Hyphenation in Compound Nouns
I was reading the jacket copy for Garner’s Modern American Usage, the successor to the similarly titled classic reference work by H.W. Fowler, when I found what I felt to be an ironic instance: an error. The book’s description refers to its attention to “questions . . . of word-choice.”
Whenever I see hyphenated compound nouns such as this, I feel as if I’m being whisked in a time machine to a bygone era in which hyphenation of word pairs was rampant: to-day, co-operate, tea-cup, and so on. Why on earth, I thought, did the copywriter think that word-choice merits hyphenation?
Continuing to read the copy, I stumbled once again, while reading a reference to “language-lovers of all persuasions.” By this time, I thought it unfortunate that a book that purports (with eminent justification) to be a trusted authority on proper usage should have two superfluous hyphens in the jacket copy.
Authors are usually given the opportunity to proof their books, and occasionally have a chance to weigh in on the cover art, but rarely, if ever, do they get to see jacket copy before publication. I wondered whether Garner had noticed these errors when he received his first copy.
Minutes later, I was reading an entry, and I noticed the second error repeated therein: “The word denotes a well-informed language-lover and word connoisseur.” This time — assuming the author, while reading the proof, had not overlooked a copy editor’s erroneous insertion — the culprit was Garner himself. Only then did I realize I had fallen into a trap that the English language often lays for the erudite and the inexperienced alike: the expectation that it will be consistent.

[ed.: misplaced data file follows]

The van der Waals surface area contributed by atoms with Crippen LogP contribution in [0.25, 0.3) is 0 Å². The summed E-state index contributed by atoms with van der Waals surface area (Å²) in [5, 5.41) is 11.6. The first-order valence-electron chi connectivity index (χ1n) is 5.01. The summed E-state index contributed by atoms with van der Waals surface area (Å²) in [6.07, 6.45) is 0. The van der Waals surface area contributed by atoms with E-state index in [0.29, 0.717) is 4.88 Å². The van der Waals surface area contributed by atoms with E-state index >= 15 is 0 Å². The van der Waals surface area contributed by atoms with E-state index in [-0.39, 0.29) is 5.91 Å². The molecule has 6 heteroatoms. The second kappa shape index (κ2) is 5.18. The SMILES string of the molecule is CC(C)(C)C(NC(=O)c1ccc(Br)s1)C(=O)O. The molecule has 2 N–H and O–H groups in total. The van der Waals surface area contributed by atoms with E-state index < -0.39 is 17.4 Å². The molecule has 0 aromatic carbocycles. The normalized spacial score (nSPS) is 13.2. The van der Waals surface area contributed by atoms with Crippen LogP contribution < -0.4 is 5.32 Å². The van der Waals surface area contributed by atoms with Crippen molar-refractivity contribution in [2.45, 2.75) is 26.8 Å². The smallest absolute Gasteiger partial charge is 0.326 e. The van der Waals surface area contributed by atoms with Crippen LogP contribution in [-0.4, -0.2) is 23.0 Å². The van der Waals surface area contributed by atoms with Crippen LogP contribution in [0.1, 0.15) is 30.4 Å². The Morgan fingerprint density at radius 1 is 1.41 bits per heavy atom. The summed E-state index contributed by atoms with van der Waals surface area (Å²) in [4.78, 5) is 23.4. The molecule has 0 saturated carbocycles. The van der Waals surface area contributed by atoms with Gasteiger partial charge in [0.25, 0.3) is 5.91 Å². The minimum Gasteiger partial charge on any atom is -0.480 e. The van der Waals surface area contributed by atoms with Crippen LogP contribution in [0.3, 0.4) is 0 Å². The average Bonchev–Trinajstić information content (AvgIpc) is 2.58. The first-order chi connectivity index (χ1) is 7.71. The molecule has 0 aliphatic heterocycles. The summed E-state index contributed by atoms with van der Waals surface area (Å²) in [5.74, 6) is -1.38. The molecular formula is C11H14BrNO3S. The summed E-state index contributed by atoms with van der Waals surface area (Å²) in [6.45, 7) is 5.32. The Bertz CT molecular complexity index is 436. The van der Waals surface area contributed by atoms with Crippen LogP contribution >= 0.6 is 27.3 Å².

The hyphenation of word-choice is unequivocally wrong, but who is to say that Garner and the jacket-copy writer erred with language-lover? Many writers insert a hyphen in “decision making,” “problem solving,” and the like, though such treatment is justified only when the compound modifies a following noun (“decision-making apparatus,” “problem-solving skills”). However, similar noun+verb compounds, like eye-opener, are valid.
The final arbiter of how a word is treated is a dictionary — or, if a publication for some reason prefers an alternate form, a published style guide such as The Chicago Manual of Style or a house, or internal, style guide compiled by one or more editors of that publication. In the case of language-lover, the term does not appear in Merriam-Webster’s Collegiate Dictionary, nor does it grace Chicago’s pages.
I don’t know whether the house style guide of the Oxford University Press, which published Garner’s book, covers this point, but now I know why, in that work, a hyphen appears in language-lover: It was published in the United Kingdom, whose form of English (the oldest among nations where English is widely spoken, though that doesn’t make it the definitive form) has only recently begun to veer from favoring such constructions.
An online search for “language lover” yields one hyphen-free usage after another, which confirms my opinion that in American English, at least, the hyphen is extraneous. And a writer’s rule of thumb is that if a term has not made its way into a dictionary, use a corollary form (would you hyphenate “cat lover” or “coffee lover”?) or, in the absence of a similar term, use the simplest possible construction.
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